There appears to have been some internal discussion at the council as to the merits of the hotel application, with planning enforcement team members allegedly influencing the planners’ decision and causing an application to be rejected which would otherwise have been approved. The Crown Court judge is recorded as having found that this was improper and was motivated by the possibility of collection of POCA proceeds following a successful prosecution.
While it is dangerous to suggest (from the comfort of one’s armchair) that a judge who sat through the evidence might have got it wrong, there are aspects of this case which are odd. It is not unusual for planning enforcement officers to point out the existence of an enforcement notice to their planning colleagues. It is not unusual for enforcement officers to be consulted on planning decisions where there is an extant notice. The suggestion that a planning officer would have granted permission had it not been for the influence of a planning enforcement officer would be an unusual state of affairs. It is not unusual to take further enforcement action after 2 years of non-compliance with a notice. It is clear that the POCA legislation is designed to incentivise councils for seeking confiscation orders in appropriate cases. In a world of limited council resources, is it so bad to choose which cases to prosecute based on likely confiscation amounts?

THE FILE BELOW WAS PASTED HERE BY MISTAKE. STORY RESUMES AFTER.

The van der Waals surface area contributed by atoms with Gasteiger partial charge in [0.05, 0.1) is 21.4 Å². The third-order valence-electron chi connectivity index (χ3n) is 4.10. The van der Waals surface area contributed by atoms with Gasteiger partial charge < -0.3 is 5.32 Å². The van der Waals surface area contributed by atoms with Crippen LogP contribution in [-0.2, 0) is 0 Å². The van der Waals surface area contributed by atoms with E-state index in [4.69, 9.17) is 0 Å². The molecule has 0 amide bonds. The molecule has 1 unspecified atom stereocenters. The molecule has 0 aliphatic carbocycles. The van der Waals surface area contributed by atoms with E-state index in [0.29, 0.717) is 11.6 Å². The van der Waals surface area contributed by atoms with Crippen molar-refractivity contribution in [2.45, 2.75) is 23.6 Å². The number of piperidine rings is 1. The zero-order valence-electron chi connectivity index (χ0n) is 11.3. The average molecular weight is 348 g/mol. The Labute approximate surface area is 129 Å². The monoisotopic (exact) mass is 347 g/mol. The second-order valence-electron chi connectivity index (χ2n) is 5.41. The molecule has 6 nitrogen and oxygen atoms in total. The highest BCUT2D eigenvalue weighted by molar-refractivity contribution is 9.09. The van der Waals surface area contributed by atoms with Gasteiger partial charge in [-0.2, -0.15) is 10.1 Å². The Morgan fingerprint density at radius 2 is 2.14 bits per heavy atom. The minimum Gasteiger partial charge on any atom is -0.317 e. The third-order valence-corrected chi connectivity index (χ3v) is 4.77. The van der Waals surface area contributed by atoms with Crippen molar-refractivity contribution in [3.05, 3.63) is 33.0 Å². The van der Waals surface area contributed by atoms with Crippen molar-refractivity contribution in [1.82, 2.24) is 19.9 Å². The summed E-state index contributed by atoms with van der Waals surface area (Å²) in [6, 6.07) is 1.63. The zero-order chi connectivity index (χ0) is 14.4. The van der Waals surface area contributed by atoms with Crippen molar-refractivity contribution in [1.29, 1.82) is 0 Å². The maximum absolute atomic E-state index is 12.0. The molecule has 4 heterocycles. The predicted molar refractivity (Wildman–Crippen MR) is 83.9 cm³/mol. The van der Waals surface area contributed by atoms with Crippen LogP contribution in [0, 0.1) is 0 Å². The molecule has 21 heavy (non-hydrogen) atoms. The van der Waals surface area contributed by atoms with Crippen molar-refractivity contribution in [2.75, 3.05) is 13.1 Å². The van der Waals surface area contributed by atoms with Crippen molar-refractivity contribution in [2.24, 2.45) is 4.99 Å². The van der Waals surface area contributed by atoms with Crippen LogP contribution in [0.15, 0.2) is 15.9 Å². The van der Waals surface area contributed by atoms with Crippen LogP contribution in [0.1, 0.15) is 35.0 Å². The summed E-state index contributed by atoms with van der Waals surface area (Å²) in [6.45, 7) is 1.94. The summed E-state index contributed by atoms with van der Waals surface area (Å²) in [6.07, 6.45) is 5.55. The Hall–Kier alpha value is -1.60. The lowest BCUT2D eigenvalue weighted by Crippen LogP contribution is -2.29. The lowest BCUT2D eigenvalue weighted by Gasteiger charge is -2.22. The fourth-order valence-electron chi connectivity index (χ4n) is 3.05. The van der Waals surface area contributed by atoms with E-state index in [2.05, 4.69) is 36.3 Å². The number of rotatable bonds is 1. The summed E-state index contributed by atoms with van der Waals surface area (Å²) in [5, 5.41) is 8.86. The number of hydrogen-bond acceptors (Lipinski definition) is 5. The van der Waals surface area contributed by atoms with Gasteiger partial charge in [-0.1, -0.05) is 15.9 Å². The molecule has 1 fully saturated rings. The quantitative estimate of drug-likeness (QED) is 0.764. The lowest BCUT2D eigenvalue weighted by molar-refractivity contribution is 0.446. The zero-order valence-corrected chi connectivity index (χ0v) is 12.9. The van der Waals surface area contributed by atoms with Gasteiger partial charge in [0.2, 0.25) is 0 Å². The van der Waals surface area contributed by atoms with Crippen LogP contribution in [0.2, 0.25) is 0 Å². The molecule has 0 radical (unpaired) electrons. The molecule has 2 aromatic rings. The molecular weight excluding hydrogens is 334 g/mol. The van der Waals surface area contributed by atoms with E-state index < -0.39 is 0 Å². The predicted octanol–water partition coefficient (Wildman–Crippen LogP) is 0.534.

Nevertheless, it is quite easy to see how a picture could be painted for a judge by a clever defence counsel that the combination of these factors was somehow improperly motivated. Sadly we will never know because the Crown Court’s judgment is not reported.
The matter came to the Court of Appeal as an appeal against the abuse of process stay. There was extensive discussion on a technical jurisdiction point which was ultimately undecided and which we do not need to go into.